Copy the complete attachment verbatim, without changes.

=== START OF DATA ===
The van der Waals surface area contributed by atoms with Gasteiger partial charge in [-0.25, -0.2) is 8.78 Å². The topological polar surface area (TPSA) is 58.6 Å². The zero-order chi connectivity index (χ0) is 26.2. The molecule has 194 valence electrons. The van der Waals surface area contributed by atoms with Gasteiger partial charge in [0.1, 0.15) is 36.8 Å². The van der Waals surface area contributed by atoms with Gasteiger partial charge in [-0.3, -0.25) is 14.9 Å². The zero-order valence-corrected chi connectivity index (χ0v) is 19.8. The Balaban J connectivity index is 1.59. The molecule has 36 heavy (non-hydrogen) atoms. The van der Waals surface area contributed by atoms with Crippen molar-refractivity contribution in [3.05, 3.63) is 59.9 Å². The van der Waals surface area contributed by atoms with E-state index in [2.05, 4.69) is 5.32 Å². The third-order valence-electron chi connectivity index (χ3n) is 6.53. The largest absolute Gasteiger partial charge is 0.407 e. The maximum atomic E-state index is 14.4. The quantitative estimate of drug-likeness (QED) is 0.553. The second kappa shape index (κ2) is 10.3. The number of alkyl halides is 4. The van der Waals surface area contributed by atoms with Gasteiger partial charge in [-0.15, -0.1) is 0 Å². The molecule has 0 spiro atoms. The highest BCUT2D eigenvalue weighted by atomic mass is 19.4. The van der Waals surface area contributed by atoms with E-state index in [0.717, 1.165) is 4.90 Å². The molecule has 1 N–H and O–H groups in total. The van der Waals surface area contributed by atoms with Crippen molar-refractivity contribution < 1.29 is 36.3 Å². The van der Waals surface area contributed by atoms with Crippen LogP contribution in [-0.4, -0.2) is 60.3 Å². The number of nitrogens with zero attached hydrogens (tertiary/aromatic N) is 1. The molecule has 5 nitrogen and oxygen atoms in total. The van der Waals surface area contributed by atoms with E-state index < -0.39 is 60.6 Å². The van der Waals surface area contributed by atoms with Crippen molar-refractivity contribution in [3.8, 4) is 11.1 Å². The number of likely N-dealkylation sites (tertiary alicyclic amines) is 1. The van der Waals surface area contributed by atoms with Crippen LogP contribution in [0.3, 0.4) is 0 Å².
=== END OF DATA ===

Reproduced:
The van der Waals surface area contributed by atoms with Gasteiger partial charge in [-0.25, -0.2) is 8.78 Å². The topological polar surface area (TPSA) is 58.6 Å². The zero-order chi connectivity index (χ0) is 26.2. The molecule has 194 valence electrons. The van der Waals surface area contributed by atoms with Gasteiger partial charge in [0.1, 0.15) is 36.8 Å². The van der Waals surface area contributed by atoms with Gasteiger partial charge in [-0.3, -0.25) is 14.9 Å². The zero-order valence-corrected chi connectivity index (χ0v) is 19.8. The Balaban J connectivity index is 1.59. The molecule has 36 heavy (non-hydrogen) atoms. The van der Waals surface area contributed by atoms with Crippen molar-refractivity contribution in [3.05, 3.63) is 59.9 Å². The van der Waals surface area contributed by atoms with E-state index in [2.05, 4.69) is 5.32 Å². The third-order valence-electron chi connectivity index (χ3n) is 6.53. The largest absolute Gasteiger partial charge is 0.407 e. The maximum atomic E-state index is 14.4. The quantitative estimate of drug-likeness (QED) is 0.553. The second kappa shape index (κ2) is 10.3. The number of alkyl halides is 4. The van der Waals surface area contributed by atoms with Gasteiger partial charge in [-0.15, -0.1) is 0 Å². The molecule has 0 spiro atoms. The highest BCUT2D eigenvalue weighted by atomic mass is 19.4. The van der Waals surface area contributed by atoms with E-state index in [0.717, 1.165) is 4.90 Å². The molecule has 1 N–H and O–H groups in total. The van der Waals surface area contributed by atoms with Crippen molar-refractivity contribution < 1.29 is 36.3 Å². The van der Waals surface area contributed by atoms with Crippen LogP contribution in [-0.4, -0.2) is 60.3 Å². The number of nitrogens with zero attached hydrogens (tertiary/aromatic N) is 1. The molecule has 5 nitrogen and oxygen atoms in total. The van der Waals surface area contributed by atoms with E-state index < -0.39 is 60.6 Å². The van der Waals surface area contributed by atoms with Crippen molar-refractivity contribution in [3.8, 4) is 11.1 Å². The number of likely N-dealkylation sites (tertiary alicyclic amines) is 1. The van der Waals surface area contributed by atoms with Crippen LogP contribution in [0.3, 0.4) is 0 Å².